News | March 19, 2024

Letter That Recorded 'Sale' of Manhattan for $24 
on View at New-York Historical Society

Nationaal Archief

Pieter Schagen's Manhattan letter

A nearly 400-year-old letter that documents the mythologized 'purchase' of the island of Manhattan from the Indigenous peoples who inhabited it is on view now through July 14, at the New-York Historical Society

Written by Dutch government official Pieter Schagen, the letter notes “our people…have purchased the Island Manhattes from the Indians for the value of 60 guilders.” A 19th century historian converted the 60 guilders into dollars, which gave rise to the popular belief that the Dutch bought Manhattan for $24. The letter, on loan from the Dutch National Archives in the Hague, where it is not on public display, is the only record that exists of that 'purchase' which was later followed by similar transactions by which Europeans took control of the continent of North America from its Native inhabitants.

In response to the display of the letter, leaders of the Lenape people have issued a public reflection on the land transfer including this excerpt:

THIS DAY, we look at that historical letter with no wampum or treaty attached, saying the island of Manahahtáanung was purchased for 60 guilders. Ancestor, who could have known that a Dutch colonizer’s written words and 60 guilders would bring 400 years of devastation, disease, war, forced removal, oppression, murder, division, suicide, and generational trauma for your Lenape people?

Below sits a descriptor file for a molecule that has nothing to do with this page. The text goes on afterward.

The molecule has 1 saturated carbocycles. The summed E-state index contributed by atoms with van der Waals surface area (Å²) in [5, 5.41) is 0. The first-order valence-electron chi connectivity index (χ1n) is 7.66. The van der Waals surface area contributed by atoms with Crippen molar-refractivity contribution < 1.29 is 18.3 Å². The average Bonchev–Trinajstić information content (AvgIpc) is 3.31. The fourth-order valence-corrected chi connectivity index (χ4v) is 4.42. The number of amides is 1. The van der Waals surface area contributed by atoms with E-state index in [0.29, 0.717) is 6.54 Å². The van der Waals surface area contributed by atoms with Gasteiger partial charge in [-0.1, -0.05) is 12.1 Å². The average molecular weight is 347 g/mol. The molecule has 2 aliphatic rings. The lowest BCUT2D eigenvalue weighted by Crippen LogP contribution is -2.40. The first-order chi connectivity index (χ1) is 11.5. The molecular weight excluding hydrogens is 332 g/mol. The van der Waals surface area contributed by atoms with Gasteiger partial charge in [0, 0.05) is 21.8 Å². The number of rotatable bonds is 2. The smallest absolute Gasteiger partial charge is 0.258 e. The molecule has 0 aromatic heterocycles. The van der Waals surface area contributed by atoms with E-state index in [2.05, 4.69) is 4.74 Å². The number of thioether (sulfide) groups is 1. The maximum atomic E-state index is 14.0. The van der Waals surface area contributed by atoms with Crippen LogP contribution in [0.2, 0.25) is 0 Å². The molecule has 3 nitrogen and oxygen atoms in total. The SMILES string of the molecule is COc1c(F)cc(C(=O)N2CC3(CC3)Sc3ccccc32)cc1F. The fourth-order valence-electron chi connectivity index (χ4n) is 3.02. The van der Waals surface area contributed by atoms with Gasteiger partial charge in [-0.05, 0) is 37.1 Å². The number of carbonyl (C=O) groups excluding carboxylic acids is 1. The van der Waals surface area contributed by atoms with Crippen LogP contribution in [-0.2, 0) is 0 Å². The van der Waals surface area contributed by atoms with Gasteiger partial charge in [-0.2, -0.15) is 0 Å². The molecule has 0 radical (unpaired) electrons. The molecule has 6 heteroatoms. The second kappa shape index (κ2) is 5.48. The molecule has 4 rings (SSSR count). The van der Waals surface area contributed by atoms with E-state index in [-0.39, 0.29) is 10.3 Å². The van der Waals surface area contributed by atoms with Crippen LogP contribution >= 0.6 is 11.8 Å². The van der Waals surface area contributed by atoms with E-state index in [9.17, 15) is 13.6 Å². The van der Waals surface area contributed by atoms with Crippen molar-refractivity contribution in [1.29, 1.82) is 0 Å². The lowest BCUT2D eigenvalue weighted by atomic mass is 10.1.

Russell Shorto, an expert on Dutch New York and author of the book The Island at the Center of the World, has brought the letter to New York as part of a special exhibit he has curated - New York Before New York: The Castello Plan of New Amsterdam - on the occasion of the 400th anniversary of the Dutch founding of a colony that would give rise to New York City. 

“Assembling the artifacts from four centuries ago was a delight, but working with the Lenape chiefs has been the most rewarding part of the experience,” he said. “I think many Americans are unaware that the ancestors of the people who once hunted and fished on Manhattan Island are still with us. The Lenape have experienced four centuries of suffering and displacement. The purpose of the exhibit is to explore the roots of New York City. We can no longer ignore the fact that the city’s remarkable history was built on a foundation of pain.”

Through documents and objects, the installation explores how settlers, Indigenous people, and enslaved Africans experienced the world illustrated in the Castello Plan, a map depicting New Amsterdam at the peak of its settlement circa 1660, just before the English took control, on loan from Florence, Italy.